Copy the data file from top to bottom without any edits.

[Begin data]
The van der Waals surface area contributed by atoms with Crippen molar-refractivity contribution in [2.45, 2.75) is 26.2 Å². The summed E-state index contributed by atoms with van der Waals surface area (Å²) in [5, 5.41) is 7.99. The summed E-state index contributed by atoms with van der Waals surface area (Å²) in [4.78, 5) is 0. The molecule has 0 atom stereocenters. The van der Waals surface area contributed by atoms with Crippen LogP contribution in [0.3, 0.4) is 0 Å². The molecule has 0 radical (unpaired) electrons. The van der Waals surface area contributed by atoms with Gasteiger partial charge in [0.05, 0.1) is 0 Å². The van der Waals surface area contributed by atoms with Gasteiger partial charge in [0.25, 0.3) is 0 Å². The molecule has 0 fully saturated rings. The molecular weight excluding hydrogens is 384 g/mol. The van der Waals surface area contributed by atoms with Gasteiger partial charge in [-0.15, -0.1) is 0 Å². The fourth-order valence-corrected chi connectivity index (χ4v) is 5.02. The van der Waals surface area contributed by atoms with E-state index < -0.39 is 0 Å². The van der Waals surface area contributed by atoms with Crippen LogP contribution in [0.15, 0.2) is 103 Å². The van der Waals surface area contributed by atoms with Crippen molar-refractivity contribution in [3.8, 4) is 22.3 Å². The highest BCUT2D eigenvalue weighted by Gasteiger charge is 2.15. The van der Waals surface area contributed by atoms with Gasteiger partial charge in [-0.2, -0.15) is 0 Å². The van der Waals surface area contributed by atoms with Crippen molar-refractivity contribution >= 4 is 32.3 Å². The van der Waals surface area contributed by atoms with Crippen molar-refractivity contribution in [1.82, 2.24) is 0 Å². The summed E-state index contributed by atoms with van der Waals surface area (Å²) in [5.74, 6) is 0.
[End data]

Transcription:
The van der Waals surface area contributed by atoms with Crippen molar-refractivity contribution in [2.45, 2.75) is 26.2 Å². The summed E-state index contributed by atoms with van der Waals surface area (Å²) in [5, 5.41) is 7.99. The summed E-state index contributed by atoms with van der Waals surface area (Å²) in [4.78, 5) is 0. The molecule has 0 atom stereocenters. The van der Waals surface area contributed by atoms with Crippen LogP contribution in [0.3, 0.4) is 0 Å². The molecule has 0 radical (unpaired) electrons. The van der Waals surface area contributed by atoms with Gasteiger partial charge in [0.05, 0.1) is 0 Å². The van der Waals surface area contributed by atoms with Gasteiger partial charge in [0.25, 0.3) is 0 Å². The molecule has 0 fully saturated rings. The molecular weight excluding hydrogens is 384 g/mol. The van der Waals surface area contributed by atoms with Gasteiger partial charge in [-0.15, -0.1) is 0 Å². The fourth-order valence-corrected chi connectivity index (χ4v) is 5.02. The van der Waals surface area contributed by atoms with E-state index < -0.39 is 0 Å². The van der Waals surface area contributed by atoms with Crippen LogP contribution in [0.15, 0.2) is 103 Å². The van der Waals surface area contributed by atoms with Crippen molar-refractivity contribution in [3.8, 4) is 22.3 Å². The highest BCUT2D eigenvalue weighted by Gasteiger charge is 2.15. The van der Waals surface area contributed by atoms with Gasteiger partial charge in [-0.2, -0.15) is 0 Å². The van der Waals surface area contributed by atoms with Crippen molar-refractivity contribution >= 4 is 32.3 Å². The van der Waals surface area contributed by atoms with Crippen molar-refractivity contribution in [1.82, 2.24) is 0 Å². The summed E-state index contributed by atoms with van der Waals surface area (Å²) in [5.74, 6) is 0.